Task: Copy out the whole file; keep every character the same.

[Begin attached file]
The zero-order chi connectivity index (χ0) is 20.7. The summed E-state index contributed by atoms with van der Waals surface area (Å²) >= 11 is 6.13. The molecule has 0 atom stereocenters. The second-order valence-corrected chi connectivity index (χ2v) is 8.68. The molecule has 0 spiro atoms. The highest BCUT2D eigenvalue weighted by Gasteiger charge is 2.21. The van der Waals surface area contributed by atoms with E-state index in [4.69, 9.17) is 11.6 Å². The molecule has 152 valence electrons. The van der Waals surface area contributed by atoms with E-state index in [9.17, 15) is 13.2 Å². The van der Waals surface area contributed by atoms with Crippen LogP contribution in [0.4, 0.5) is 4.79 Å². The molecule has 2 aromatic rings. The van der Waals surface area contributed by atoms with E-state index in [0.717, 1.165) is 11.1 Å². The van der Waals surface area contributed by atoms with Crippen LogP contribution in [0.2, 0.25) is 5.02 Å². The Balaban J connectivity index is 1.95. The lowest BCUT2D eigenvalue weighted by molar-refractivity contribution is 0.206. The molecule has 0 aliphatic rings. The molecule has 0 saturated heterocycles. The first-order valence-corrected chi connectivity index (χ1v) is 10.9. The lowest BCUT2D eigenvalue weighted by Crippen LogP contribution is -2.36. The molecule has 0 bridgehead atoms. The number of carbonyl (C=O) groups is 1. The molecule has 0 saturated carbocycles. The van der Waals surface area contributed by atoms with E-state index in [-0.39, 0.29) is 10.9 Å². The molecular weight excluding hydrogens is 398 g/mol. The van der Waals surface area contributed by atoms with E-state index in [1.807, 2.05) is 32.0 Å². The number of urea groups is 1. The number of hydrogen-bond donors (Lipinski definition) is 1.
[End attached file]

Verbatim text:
The zero-order chi connectivity index (χ0) is 20.7. The summed E-state index contributed by atoms with van der Waals surface area (Å²) >= 11 is 6.13. The molecule has 0 atom stereocenters. The second-order valence-corrected chi connectivity index (χ2v) is 8.68. The molecule has 0 spiro atoms. The highest BCUT2D eigenvalue weighted by Gasteiger charge is 2.21. The van der Waals surface area contributed by atoms with E-state index in [4.69, 9.17) is 11.6 Å². The molecule has 152 valence electrons. The van der Waals surface area contributed by atoms with E-state index in [9.17, 15) is 13.2 Å². The van der Waals surface area contributed by atoms with Crippen LogP contribution in [0.4, 0.5) is 4.79 Å². The molecule has 2 aromatic rings. The van der Waals surface area contributed by atoms with E-state index in [0.717, 1.165) is 11.1 Å². The van der Waals surface area contributed by atoms with Crippen LogP contribution in [0.2, 0.25) is 5.02 Å². The Balaban J connectivity index is 1.95. The lowest BCUT2D eigenvalue weighted by molar-refractivity contribution is 0.206. The molecule has 0 aliphatic rings. The molecule has 0 saturated heterocycles. The first-order valence-corrected chi connectivity index (χ1v) is 10.9. The lowest BCUT2D eigenvalue weighted by Crippen LogP contribution is -2.36. The molecule has 0 bridgehead atoms. The number of carbonyl (C=O) groups is 1. The molecule has 0 saturated carbocycles. The van der Waals surface area contributed by atoms with E-state index in [-0.39, 0.29) is 10.9 Å². The molecular weight excluding hydrogens is 398 g/mol. The van der Waals surface area contributed by atoms with E-state index in [1.807, 2.05) is 32.0 Å². The number of urea groups is 1. The number of hydrogen-bond donors (Lipinski definition) is 1.